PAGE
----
By Julia Fuller
When I asked a passing student on the Ocean Campus of City College how he felt about the proposed changes to the Balboa Reservoir, his immediate response was, “Not this again, they should just build it already”. His words echoed many voices I had heard before since discussion began in January 2015.
With developments underway, the project is now in the planning process. The San Francisco Utilities Commission released its Requests For Proposals (RFP) document this past March in 2017. This one hundred and fifty page document outlines a myriad of items, including plans for next steps to move the project forward. It also included suggestions from the City College Board of Trustees and input from members of the surrounding community.
The RFP document is a very thorough recapitulation of the project, and it seems to have taken into consideration the specifics of the neighborhood and the opinions of its primary inhabitants. That being said, it is important to pay special attention to the concerns and feelings of the community as the planning and development process continues. The common people’s concerns are often addressed inadequately, even in thorough examinations like the RFP.
Just like in so many other parts of San Francisco, one of the primary concerns amongst neighborhood residents is the lack of affordable housing in the area.
The Balboa Reservoir project plans to address this by constructing a predetermined number of low and middle income housing units.
Because the proposed complex will contain over 25 units, the recently passed housing law known as “Proposition C” will require the developers to make at least 25 percent of their on-site units affordable. At least 15 percent of all the units must be priced to be affordable for low income households and 10 percent must be priced for middle income households, adding up to a total of 25 percent of all units, as stated before.
To qualify for the low income housing rental rates you must not make above 55 percent of the area median income. This means, for example, if you are a single person household, you cannot make above $39,250 per year if you want to live in a low income unit.
The rules to determine whether or not a household is low income are not always fair and can be somewhat unjust to large families.
While a single person can obtain a low income unit with the aforementioned income, a five person household must make less than $56,050 per year in order to qualify. The notion that a household of five people could live on such a pittance is absurd, and the system will almost certainly be discriminatory towards large households with multiple children.
Another common concern voiced by neighborhood residents is with the invasive nature of urban development. The construction necessary to modify the reservoir would almost certainly increase local levels of traffic congestion and air pollution. The work would also add unwanted noise pollution to an already chaotic soundscape. Older residents and xenophobes fear that the project will cause unwanted gentrification in the area and disrupt the current cultural status quo in the neighborhood.
Due to the mounting concerns the community has voiced about the project, Mayor Ed Lee and District 7 Representative Norman Yee have formed The Community Advisory Committee (CAC), which is a group designed to help with the planning of the project and connect the community with the various developers so they can more effectively communicate with one another about their ideas and concerns.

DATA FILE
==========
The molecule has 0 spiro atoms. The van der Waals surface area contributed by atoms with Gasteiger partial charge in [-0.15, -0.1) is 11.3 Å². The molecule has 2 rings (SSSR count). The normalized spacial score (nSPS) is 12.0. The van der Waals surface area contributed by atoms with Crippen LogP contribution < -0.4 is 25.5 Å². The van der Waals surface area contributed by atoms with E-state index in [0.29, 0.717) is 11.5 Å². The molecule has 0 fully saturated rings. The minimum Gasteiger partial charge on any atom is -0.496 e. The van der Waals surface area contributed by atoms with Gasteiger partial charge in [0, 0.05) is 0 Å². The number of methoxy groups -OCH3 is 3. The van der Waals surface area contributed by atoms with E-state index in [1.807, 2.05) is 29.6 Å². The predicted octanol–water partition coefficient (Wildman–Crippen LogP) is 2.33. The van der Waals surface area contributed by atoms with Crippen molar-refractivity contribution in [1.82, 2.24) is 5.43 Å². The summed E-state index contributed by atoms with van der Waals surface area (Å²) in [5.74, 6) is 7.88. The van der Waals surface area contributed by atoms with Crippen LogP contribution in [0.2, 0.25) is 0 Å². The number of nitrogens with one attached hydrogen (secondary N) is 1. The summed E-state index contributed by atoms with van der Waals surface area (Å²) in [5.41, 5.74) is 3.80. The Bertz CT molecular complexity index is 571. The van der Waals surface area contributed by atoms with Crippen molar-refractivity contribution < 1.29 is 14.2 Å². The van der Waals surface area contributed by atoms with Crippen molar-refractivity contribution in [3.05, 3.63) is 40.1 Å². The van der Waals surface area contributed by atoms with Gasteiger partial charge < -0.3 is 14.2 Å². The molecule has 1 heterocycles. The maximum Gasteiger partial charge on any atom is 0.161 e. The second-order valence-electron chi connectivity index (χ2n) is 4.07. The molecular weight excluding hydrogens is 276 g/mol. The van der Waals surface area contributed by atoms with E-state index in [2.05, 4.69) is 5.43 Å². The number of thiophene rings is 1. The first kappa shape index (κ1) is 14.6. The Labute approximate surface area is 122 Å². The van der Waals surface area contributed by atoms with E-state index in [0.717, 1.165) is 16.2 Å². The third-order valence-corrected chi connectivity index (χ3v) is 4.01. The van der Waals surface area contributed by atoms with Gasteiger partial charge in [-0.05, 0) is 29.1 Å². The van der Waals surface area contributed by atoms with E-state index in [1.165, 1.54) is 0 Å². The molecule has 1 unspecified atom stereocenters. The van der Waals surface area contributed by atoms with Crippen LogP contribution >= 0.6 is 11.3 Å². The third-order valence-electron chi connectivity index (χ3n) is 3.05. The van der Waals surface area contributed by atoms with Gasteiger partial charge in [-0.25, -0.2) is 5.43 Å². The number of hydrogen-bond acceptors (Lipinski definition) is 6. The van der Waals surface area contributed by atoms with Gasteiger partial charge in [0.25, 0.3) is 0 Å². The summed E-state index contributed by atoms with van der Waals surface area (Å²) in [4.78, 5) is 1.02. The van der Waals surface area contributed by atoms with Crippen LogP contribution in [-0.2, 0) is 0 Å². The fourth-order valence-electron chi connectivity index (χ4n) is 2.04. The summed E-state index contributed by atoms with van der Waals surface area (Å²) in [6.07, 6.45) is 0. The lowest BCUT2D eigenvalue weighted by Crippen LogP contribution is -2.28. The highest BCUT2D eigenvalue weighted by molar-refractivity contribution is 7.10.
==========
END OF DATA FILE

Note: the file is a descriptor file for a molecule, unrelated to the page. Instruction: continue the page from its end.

Despite city officials’ efforts to level the playing field by including community members in discussions with large corporate developers, many people have expressed that the CAC meetings on the project have not been adequately advertised, nor has anyone surveyed the populace thoroughly enough to fully understand everyone’s opinion. In short, there is a large portion of the community that feels their true opinions are not being represented.
Throughout the progression of the Balboa Reservoir project, it’s important to keep in mind that the democratic process is often messy and can be unjust, especially in situations dealing with large real estate developers.
Despite this potential bias against the natives of the neighborhood, positive change is impossible to achieve without compromise, and I feel that it is important to keep an open mind to the project as it moves forward. The project will not necessarily cause a negative change in the neighborhood and could in fact result in some improvements to the community.
There are many potential positive outcomes to weigh against concerns voiced by people in the community. The project will encourage students to commute and travel to campus via public transportation and will make roadways more friendly to pedestrians. There might be less on-campus parking if the project comes to fruition, but that means fewer cars on campus, which means a cleaner and safer environment for all of us. Affordable housing could also lead to more students living close to campus, which would decrease the number of vehicles on campus even further.
Also, the developers realize that City College is a commuting school. There are no dormitories. They understand that many parking spaces that will be lost if and when the current lot is modified, so the Project has proposed to build a parking structure on the property.
Project coordinators have also been in contact with people who work for Muni and Bart, with hopes to create a more accessible and convenient public transportation situation to compensate for the decrease in parking capacity.
We can all agree that, during the first few years of construction, it may be a bit more difficult to access the neighborhood and what it has to offer, but in the long run will we really regret the benefits this larger housing development could bring us? Only time will tell.